Visiting yogi report: 3 Questions for Canada’s top Ashtangis

Mysore ashtanga
"We don’t sacrifice people to the practice, and we don’t have an agenda in pushing people forward," says Canadian Ashtangi Ron Reid, who's leading workshops with Marla Meenakshi at the Shala this weekend


This weekend two of Toronto’s most beloved yoga teachers return to New York City for their annual residence at the Shala, where they’ll lead workshops on opening the hips and building stability in the shoulders (plus a teacher intensive), and teach two Mysore Ashtanga practices.

Ron Reid co-owns and his partner Marla Meenakshi Joy teaches at Downward Dog Yoga Centre, and together their known for their therapeutic, alignment-based approach. We caught up with them to find out what’s in store.

1. What can New York Ashtangis expect from your Mysore sessions?

RR: If you’re dealing with a challenging practice like Ashtanga, there are a lot of fundamentals. Students have to have a strong, stable foundation to work from, and getting people aligned is really important. We don’t sacrifice people to the practice, and we don’t have an agenda in pushing people forward. We want people to feel good in their practice and feel good about themselves when they leave.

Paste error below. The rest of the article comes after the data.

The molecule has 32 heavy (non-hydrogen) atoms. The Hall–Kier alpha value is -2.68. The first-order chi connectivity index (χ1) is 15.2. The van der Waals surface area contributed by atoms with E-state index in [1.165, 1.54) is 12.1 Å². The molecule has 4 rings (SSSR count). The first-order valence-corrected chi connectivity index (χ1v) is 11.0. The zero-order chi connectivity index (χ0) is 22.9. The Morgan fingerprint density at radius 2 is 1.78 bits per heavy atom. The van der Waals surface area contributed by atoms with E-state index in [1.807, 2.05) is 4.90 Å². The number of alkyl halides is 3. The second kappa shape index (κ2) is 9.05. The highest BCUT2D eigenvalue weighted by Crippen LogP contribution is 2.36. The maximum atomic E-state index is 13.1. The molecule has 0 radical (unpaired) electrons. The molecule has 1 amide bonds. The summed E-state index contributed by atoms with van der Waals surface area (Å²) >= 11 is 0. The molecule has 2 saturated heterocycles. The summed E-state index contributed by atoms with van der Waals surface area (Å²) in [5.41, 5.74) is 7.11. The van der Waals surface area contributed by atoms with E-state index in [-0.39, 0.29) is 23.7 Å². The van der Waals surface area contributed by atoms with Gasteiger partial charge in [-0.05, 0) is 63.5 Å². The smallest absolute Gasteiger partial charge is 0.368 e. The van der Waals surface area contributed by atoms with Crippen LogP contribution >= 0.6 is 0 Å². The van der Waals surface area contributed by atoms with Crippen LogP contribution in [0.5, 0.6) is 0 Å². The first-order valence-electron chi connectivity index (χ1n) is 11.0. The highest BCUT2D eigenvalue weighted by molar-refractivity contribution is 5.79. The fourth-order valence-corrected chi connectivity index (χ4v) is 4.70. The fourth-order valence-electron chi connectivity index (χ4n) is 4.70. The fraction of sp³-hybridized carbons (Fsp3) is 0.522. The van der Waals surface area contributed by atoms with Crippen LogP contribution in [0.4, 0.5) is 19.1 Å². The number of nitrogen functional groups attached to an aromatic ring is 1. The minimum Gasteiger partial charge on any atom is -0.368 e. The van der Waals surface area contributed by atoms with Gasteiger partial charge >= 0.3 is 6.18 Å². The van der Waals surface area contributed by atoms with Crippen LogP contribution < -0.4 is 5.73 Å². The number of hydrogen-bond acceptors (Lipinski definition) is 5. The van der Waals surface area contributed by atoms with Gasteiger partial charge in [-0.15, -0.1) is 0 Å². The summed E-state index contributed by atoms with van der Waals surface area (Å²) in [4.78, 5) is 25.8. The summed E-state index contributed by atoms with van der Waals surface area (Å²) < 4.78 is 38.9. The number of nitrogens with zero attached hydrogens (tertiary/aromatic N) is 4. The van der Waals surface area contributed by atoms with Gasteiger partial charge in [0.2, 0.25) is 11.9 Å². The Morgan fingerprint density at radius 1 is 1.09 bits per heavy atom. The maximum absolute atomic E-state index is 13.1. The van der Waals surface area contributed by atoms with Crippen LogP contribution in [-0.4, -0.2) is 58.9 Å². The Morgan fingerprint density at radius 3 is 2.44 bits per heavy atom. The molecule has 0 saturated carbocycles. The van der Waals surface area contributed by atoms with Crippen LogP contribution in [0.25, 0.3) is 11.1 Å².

MMJ: We’ll stop the train and take people off [by asking them to work at the wall or with props, or to break down component actions of an asana]. It’s almost deeper, more advanced work, and to awaken awareness like that can be challenging. We try to take out the hard parts and put in a lot of love and support.

2. One of your workshops focuses on the hips. Why are they such a tough area for so many of us?

RR: It’s sitting. Your chair is your best friend and your worst enemy. The hip flexors shorten, and when you lean back, the abs weaken. Also, the hip joint is a ball and socket, but we tend to treat it like a hinge. Yoga can help us break through those patterns, though it takes time.

3. Meenakshi, you’re also a shiatsu therapist. What’s the connection between yoga and shiatsu?

MMJ: Their ancient basis—Ayurveda and marma points, and Chinese medicine and meridians—is similar. Working with qi is the same as working with prana. People hold tension where there’s too much energy, so with yoga, we try to get you to balance your energy. With shiatsu, you have a more passive experience with the practitioner moving your energy for you. Both are focused on rebalancing energy. —Ann Abel

Mysore self-practice (all levels), at the Shala, Friday, May 4, 7-9:30 a.m. and Sunday, May 6, 8-9:45 a.m.; $25 (one day), $45 (both days).

For more details or to RSVP, visit For more about Ron Reid and Marla Meenakshi Joy, visit or

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